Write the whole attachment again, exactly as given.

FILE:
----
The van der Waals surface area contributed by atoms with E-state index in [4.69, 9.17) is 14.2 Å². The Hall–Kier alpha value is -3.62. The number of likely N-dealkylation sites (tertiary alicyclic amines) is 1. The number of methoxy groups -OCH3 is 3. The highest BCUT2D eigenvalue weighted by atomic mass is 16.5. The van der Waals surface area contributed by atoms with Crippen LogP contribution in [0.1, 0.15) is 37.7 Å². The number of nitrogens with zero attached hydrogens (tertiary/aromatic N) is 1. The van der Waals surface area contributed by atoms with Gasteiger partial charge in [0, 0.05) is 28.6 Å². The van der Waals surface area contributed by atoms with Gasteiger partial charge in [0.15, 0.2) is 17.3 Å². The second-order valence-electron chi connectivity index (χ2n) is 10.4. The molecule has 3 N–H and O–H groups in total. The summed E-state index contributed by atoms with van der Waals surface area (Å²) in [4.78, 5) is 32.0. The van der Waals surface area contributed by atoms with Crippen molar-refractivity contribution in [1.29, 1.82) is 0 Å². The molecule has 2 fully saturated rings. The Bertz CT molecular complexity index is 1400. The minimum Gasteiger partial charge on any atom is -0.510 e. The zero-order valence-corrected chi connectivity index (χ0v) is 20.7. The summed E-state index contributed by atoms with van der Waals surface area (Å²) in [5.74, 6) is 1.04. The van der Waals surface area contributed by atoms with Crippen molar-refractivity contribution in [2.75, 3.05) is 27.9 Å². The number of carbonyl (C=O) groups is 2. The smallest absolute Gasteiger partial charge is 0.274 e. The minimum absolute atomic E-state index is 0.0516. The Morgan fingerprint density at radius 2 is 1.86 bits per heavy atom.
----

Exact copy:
The van der Waals surface area contributed by atoms with E-state index in [4.69, 9.17) is 14.2 Å². The Hall–Kier alpha value is -3.62. The number of likely N-dealkylation sites (tertiary alicyclic amines) is 1. The number of methoxy groups -OCH3 is 3. The highest BCUT2D eigenvalue weighted by atomic mass is 16.5. The van der Waals surface area contributed by atoms with Crippen LogP contribution in [0.1, 0.15) is 37.7 Å². The number of nitrogens with zero attached hydrogens (tertiary/aromatic N) is 1. The van der Waals surface area contributed by atoms with Gasteiger partial charge in [0, 0.05) is 28.6 Å². The van der Waals surface area contributed by atoms with Gasteiger partial charge in [0.15, 0.2) is 17.3 Å². The second-order valence-electron chi connectivity index (χ2n) is 10.4. The molecule has 3 N–H and O–H groups in total. The summed E-state index contributed by atoms with van der Waals surface area (Å²) in [4.78, 5) is 32.0. The van der Waals surface area contributed by atoms with Crippen molar-refractivity contribution in [1.29, 1.82) is 0 Å². The molecule has 2 fully saturated rings. The Bertz CT molecular complexity index is 1400. The minimum Gasteiger partial charge on any atom is -0.510 e. The zero-order valence-corrected chi connectivity index (χ0v) is 20.7. The summed E-state index contributed by atoms with van der Waals surface area (Å²) in [5.74, 6) is 1.04. The van der Waals surface area contributed by atoms with Crippen molar-refractivity contribution in [2.75, 3.05) is 27.9 Å². The number of carbonyl (C=O) groups is 2. The smallest absolute Gasteiger partial charge is 0.274 e. The minimum absolute atomic E-state index is 0.0516. The Morgan fingerprint density at radius 2 is 1.86 bits per heavy atom.